The NYPL Podcast
Podcast #55: Azar Nafisi on the Freedom to Read
With her national bestseller Reading Lolita in Tehran, Azar Nafisi became one of our most prominent champions of literature. A professor and author, Nafisi was born in Iran and moved to the United States in 1997. Her most recent book, The Republic of Imagination: American in Three Books, was published in 2014. This week in the New York Public Library podcast, we're sharing Nafisi's recent appearance at LIVE from the NYPL in which she discussed reading, freedom, and entertainment.
A Visiting Professor and the executive director of Cultural Conversations at the Foreign Policy Institute of Johns Hopkins University’s School of Advanced International Studies in Washington, DC, Nafisi is uniquely positioned to consider the way that education shapes dialogues between and within cultures. She warned of the consequences associated with the deprioritization of reading in the American education system:
“Literacy is only the first step toward really reading. Brodsky talks about how individuals and nations do not read. They face death. And Ray Bradbury, one of my favorite authors, he says you do not need to burn books, as we did in Iran or as they did in fascist Germany or as Isis is doing right now. He says you don't need to burn books to destroy culture, only get the people not to read. And that is what is happening today, in this country: public education is going down.”
What, then, is the solution? To Nafisi, education needs to begin with freedom:
“I think an ideal teacher is a person who—you know, as a teacher you both have to be there with the things that you're really passionate about but you have to also, it's like writing—you have to fade away in order to let others breathe. I think the most important task of a teacher is to teach students how to breathe, to breathe freely, and how to connect to the books themselves. I never, ever start with theory. I never start with my own theories about a book. I want my students to first connect to the texts on their own, to create their own relationships, and then you demand that they go into everything else about a book… You need to have the alternative eye to see a white rabbit, and a great reader has the courage to run after that white rabbit without asking a question, and you have to have the courage to jump down that hole without imposing your own presuppositions.”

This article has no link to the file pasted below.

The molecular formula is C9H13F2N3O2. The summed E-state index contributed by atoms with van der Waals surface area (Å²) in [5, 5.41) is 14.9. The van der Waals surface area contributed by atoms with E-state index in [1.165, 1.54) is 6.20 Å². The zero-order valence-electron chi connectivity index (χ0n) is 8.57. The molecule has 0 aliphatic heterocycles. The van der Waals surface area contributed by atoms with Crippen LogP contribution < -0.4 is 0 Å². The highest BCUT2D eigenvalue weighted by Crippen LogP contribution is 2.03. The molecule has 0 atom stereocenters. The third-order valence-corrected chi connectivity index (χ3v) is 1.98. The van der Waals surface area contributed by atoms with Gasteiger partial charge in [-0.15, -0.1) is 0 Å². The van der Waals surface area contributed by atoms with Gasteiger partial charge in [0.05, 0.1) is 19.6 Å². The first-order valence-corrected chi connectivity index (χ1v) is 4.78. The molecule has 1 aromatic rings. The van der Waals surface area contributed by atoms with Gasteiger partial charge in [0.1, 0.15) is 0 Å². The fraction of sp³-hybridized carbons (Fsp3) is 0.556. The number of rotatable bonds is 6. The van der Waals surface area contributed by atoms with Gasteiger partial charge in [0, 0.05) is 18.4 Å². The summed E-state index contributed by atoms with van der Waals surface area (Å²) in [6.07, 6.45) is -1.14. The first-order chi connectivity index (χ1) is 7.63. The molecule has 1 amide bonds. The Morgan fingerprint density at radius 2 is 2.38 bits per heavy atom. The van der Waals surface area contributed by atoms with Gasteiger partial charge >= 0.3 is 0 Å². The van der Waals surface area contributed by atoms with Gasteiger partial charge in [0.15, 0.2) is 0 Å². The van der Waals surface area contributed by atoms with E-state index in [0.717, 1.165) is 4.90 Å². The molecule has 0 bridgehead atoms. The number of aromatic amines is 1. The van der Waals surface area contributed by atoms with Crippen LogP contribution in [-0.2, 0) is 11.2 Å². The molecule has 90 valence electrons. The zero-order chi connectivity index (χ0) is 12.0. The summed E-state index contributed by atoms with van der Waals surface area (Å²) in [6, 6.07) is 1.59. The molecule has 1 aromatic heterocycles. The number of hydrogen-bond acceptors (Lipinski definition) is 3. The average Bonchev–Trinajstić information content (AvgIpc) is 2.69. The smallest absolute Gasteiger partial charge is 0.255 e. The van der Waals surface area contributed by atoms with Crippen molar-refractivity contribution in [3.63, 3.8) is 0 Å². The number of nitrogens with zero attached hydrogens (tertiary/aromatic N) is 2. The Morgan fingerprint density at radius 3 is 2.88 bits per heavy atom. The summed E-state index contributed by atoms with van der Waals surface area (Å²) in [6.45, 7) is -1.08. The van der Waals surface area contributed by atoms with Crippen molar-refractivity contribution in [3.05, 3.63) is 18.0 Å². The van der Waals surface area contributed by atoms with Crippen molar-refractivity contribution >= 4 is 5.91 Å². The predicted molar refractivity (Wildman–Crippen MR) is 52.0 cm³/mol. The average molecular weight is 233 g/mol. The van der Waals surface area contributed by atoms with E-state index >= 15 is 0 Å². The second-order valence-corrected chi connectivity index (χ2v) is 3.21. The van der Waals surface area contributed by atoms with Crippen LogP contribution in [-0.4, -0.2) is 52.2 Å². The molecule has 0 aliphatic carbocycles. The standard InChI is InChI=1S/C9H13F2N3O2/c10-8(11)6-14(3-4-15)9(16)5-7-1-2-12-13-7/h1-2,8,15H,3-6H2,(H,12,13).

Like many thinkers before her, Nafisi has thought about how we might distinguish art and entertainment, and she argued that literature cannot simply be comforting:
“Comfort today, entertainment—Beyonce, Bill O'Reilly—ideology, and entertainment have become so dominant, and literature does not comfort you. You don't write because you need an ice cream for the soul. And you don't read because of that. Literature teaches you to understand and confront and resist, and it teaches you to understand and confront and resist not only the tyranny of man but the tyranny of time because it is the only thing we have—art and literature—against the absolutism of death… so literature takes its revenge against both the tyrants and the tyrant time.”
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